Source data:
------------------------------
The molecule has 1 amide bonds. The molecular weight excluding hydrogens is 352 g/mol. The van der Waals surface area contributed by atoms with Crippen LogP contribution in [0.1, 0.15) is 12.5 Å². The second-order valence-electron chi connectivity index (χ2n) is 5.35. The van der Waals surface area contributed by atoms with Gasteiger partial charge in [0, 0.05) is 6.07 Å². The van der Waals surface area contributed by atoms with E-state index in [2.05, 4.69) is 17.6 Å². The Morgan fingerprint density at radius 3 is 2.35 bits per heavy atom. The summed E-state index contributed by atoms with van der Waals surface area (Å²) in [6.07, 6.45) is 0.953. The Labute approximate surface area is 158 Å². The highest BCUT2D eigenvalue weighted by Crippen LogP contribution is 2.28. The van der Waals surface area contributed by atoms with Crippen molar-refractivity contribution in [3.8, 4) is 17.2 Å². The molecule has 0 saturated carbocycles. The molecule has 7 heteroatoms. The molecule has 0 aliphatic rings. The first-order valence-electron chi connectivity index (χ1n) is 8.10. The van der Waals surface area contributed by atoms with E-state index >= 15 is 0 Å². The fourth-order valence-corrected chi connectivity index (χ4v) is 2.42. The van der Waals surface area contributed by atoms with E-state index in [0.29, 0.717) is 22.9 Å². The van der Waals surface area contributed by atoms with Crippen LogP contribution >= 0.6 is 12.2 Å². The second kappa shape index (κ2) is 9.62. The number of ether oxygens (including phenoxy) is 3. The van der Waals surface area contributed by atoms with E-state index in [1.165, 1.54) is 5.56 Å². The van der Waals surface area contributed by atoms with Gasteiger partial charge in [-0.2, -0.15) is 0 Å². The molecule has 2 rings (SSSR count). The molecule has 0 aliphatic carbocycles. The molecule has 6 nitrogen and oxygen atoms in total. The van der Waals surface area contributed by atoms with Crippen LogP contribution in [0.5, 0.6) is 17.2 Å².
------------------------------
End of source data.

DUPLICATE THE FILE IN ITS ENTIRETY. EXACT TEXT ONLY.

The molecule has 1 amide bonds. The molecular weight excluding hydrogens is 352 g/mol. The van der Waals surface area contributed by atoms with Crippen LogP contribution in [0.1, 0.15) is 12.5 Å². The second-order valence-electron chi connectivity index (χ2n) is 5.35. The van der Waals surface area contributed by atoms with Gasteiger partial charge in [0, 0.05) is 6.07 Å². The van der Waals surface area contributed by atoms with E-state index in [2.05, 4.69) is 17.6 Å². The Morgan fingerprint density at radius 3 is 2.35 bits per heavy atom. The summed E-state index contributed by atoms with van der Waals surface area (Å²) in [6.07, 6.45) is 0.953. The Labute approximate surface area is 158 Å². The highest BCUT2D eigenvalue weighted by Crippen LogP contribution is 2.28. The van der Waals surface area contributed by atoms with Crippen molar-refractivity contribution in [3.8, 4) is 17.2 Å². The molecule has 0 saturated carbocycles. The molecule has 7 heteroatoms. The molecule has 0 aliphatic rings. The first-order valence-electron chi connectivity index (χ1n) is 8.10. The van der Waals surface area contributed by atoms with E-state index >= 15 is 0 Å². The fourth-order valence-corrected chi connectivity index (χ4v) is 2.42. The van der Waals surface area contributed by atoms with E-state index in [0.29, 0.717) is 22.9 Å². The van der Waals surface area contributed by atoms with Crippen LogP contribution >= 0.6 is 12.2 Å². The second kappa shape index (κ2) is 9.62. The number of ether oxygens (including phenoxy) is 3. The van der Waals surface area contributed by atoms with E-state index in [1.165, 1.54) is 5.56 Å². The van der Waals surface area contributed by atoms with Gasteiger partial charge in [-0.2, -0.15) is 0 Å². The molecule has 2 rings (SSSR count). The molecule has 0 aliphatic carbocycles. The molecule has 6 nitrogen and oxygen atoms in total. The van der Waals surface area contributed by atoms with Crippen LogP contribution in [0.5, 0.6) is 17.2 Å².